It's not as clear cut as anyone who saw Wolf's National League division series start at Arizona would think. As bad as the left-hander was in Arizona (seven runs in three innings), he's been decent against the Cardinals, especially in St. Louis. This season he was 3-2 with a 5.34 ERA against the Cardinals and 2-1 with a 3.43 ERA in three starts at Busch Stadium, where he is 4-4 with a 3.50 ERA in his career.

NLCS Coverage

The Cardinals' big boppers don't exactly have the best track record against Wolf -- Lance Berkman is 3 for 32 lifetime (.094) against Wolf, striking out seven times and with no homers. Matt Holliday is hitting just .216 (8 for 37) with one homer off of Wolf and Albert Pujols is hitting a rather pedestrian (for Pujols) /286/.306/.571 against Wolf, but has driven in 13. Rafael Furcal, who has been so important to starting off the Cardinals' offense, has just a .241 on-base percentage in his career against Wolf. So there is some reason for a shred of optimism.

And then there's Lohse, who has battled inconsistency his entire career. Lohse had a career-best 3.39 ERA and led the team with a 14 victories in 2012, but he struggled in his only postseason start so far, allowing six runs (five earned) in 5 1/3 innings in Game 1 of the NLDS. There's a reason he hasn't pitched since then -- and that's because despite his numbers (and contract), he's still the team's fourth-best starter. 

Lohse made three starts against the Brewers and pitched well, but had a 1-2 record despite a 2.37 ERA. Four of the five runs he allowed to the Brewers this season came in a June 10 loss at Miller Park. In his two starts against the Brewers at Busch Stadium, he allowed just one run on 10 hits in 14 innings, splitting those decisions.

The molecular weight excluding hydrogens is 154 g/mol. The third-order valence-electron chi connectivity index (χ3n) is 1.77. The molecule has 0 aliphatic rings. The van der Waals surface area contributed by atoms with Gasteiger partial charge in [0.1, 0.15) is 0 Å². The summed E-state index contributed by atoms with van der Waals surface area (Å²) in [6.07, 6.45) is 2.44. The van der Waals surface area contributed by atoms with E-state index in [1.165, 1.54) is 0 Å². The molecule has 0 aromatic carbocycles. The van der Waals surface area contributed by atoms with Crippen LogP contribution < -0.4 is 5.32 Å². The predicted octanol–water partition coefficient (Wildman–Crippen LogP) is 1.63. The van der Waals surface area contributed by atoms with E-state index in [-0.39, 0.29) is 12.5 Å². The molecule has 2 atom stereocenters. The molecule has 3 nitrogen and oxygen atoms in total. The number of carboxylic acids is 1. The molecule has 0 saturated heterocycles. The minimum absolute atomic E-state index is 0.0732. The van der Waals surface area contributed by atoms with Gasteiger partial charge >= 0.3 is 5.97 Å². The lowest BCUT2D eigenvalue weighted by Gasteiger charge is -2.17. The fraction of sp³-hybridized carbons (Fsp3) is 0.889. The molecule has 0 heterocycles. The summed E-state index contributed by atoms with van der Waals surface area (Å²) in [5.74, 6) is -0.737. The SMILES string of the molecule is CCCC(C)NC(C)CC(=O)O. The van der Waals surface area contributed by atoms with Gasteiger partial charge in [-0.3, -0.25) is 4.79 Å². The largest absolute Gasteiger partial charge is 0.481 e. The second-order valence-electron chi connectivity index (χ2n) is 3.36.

Brewers' Randy Wolf: Wolf was hoping his 2011 wouldn't end on his disastrous Game 4 start in Arizona.

"I think the biggest thing that I felt when we won Game 5 against the Diamondbacks was relief, because if I would have left the season -- that would have been my last start and it would have been a hard offseason for me," Wolf said. "I wanted to give (Yovani Gallardo) a kiss, because just to have that opportunity to pitch again was a very big deal for me. Regardless of what happens, I just wanted that opportunity again."

In that outing, he said he couldn't control anything but his fastball, which meant he was either getting behind or leaving his offspeed pitches over the plate to get hammered.

"When you're 2-0, 3-1 on hitters that are swinging the bats well, you're basically fighting an uphill battle," Wolf said. "You  know, I learned that there's some way that I have to find my feel out there. I have to find a way to throw pitches for strikes and figure out early -- I was very stubborn with my curveball the last game. I kept on throwing it and it got me behind in a lot of counts. So I have to find out early what I'm going to throw for strikes, and after I do that, the first two or three innings, then you can figure out what other pitches you can go to."

Cardinals' Kyle Lohse: Lohse hasn't pitched the first day of the month when he lost to the Phillies in Game 1 of the NLDS, but said it's been nothing new to him.

"During the second half, I had a couple of layoffs like that where actually I think right before my last start against Milwaukee, I had about 11 or 12 days off," Lohse said. "This time was a little different. I didn't have time to do two sides or anything, because I was available in the bullpen during that Philadelphia series and never threw. But I've just tried to stay sharp, throwing flat grounds. I had my regular bullpen session the other day, felt good."